|Posted by BioCoM Executive Account on April 10, 2014 at 11:50 PM|
The Cambrian Period is often referred to as the “Cambrian explosion” since it was a time period where most of marine invertebrates first appeared in the fossil record. This period gives scientists the best glimpses into the world of evolution when the world’s ecosystems were rapidly changing and diversified. Most of these fossils only show the organisms’ skeletal structure. Now, researchers from the University of Missouri have found fossilized embryos which will help with future interpretation of evolutionary history.
“Before the Ediacaran and Cambrian Periods, organisms were unicellular and simple. The Cambrian Period, which occurred between 540 million and 485 million years ago, ushered in the advent of shells. Over time, shells and exoskeletons can be fossilized, giving scientists clues into how organisms existed millions of years ago. This adaptation provided protection and structural integrity for organisms. My work focuses on those harder-to-find, soft-tissue organisms that weren't preserved quite as easily and aren't quite as plentiful,” says James Schiffbauer of MU College of Arts and Science.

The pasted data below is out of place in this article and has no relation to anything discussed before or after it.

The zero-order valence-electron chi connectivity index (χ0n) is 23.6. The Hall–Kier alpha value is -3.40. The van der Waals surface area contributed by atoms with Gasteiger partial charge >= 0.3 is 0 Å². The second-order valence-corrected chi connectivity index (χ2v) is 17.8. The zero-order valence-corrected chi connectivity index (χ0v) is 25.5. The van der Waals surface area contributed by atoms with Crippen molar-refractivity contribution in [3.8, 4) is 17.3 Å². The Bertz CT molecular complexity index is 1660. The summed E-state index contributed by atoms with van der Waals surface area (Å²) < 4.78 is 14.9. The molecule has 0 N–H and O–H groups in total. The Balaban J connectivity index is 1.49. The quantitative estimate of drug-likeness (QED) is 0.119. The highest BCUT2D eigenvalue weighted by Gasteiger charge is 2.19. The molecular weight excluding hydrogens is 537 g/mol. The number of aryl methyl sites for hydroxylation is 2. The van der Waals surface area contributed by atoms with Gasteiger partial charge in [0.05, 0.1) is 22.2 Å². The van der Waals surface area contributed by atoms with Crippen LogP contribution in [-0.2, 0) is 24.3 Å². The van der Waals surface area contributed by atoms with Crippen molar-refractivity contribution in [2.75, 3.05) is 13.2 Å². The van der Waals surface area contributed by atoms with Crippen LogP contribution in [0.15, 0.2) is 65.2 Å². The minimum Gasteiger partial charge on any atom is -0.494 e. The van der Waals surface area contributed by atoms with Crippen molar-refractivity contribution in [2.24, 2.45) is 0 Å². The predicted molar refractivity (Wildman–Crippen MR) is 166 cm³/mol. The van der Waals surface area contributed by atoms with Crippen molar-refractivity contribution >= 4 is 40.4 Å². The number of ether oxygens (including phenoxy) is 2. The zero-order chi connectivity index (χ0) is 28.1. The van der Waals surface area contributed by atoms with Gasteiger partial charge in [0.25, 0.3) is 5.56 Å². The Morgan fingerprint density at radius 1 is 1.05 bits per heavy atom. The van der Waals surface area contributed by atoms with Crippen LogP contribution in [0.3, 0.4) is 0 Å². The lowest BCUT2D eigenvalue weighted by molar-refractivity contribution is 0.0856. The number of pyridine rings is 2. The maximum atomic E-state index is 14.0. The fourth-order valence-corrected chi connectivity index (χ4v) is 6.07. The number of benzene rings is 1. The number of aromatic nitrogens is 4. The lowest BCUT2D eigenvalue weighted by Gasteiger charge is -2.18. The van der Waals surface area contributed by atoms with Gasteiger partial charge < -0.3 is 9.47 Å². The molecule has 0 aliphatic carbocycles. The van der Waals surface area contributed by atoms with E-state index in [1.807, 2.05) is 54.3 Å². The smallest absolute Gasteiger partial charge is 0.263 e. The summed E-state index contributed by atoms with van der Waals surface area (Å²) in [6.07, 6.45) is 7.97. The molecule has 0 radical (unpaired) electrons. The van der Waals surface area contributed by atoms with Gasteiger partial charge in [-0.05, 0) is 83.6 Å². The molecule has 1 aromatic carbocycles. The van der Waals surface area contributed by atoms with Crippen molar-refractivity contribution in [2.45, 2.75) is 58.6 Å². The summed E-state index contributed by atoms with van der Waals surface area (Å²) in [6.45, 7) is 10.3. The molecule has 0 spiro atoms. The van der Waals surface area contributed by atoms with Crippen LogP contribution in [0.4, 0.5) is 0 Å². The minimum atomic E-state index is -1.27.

The fossils were found in the lower Cambrian Shuijingtuo Formation in the Hubei Province of South China. Over 140 spherically shaped fossils were found which included features that were reminiscent of division stage embryos as if they were frozen in time. It is important to note that soft tissue fossils have different chemical patterns than harder, skeletal remains which offer clues to researchers in the identification process. They found that the fossilized embryos were significantly smaller than other fossil embryos found in the same time period, suggesting they represent an undescribed organism.
Jesse Broce, James D. Schiffbauer, Kriti Sen Sharma, Ge Wang, and Shuhai Xiao.Possible Animal Embryos from the Lower Cambrian (Stage 3) Shuijingtuo Formation, Hubei Province, South China. Journal of Paleontology, April 2014
University of Missouri-Columbia. "Rare fossilized embryos more than 500 million years old found." ScienceDaily. ScienceDaily, 10 April 2014. .
Categories: Biology News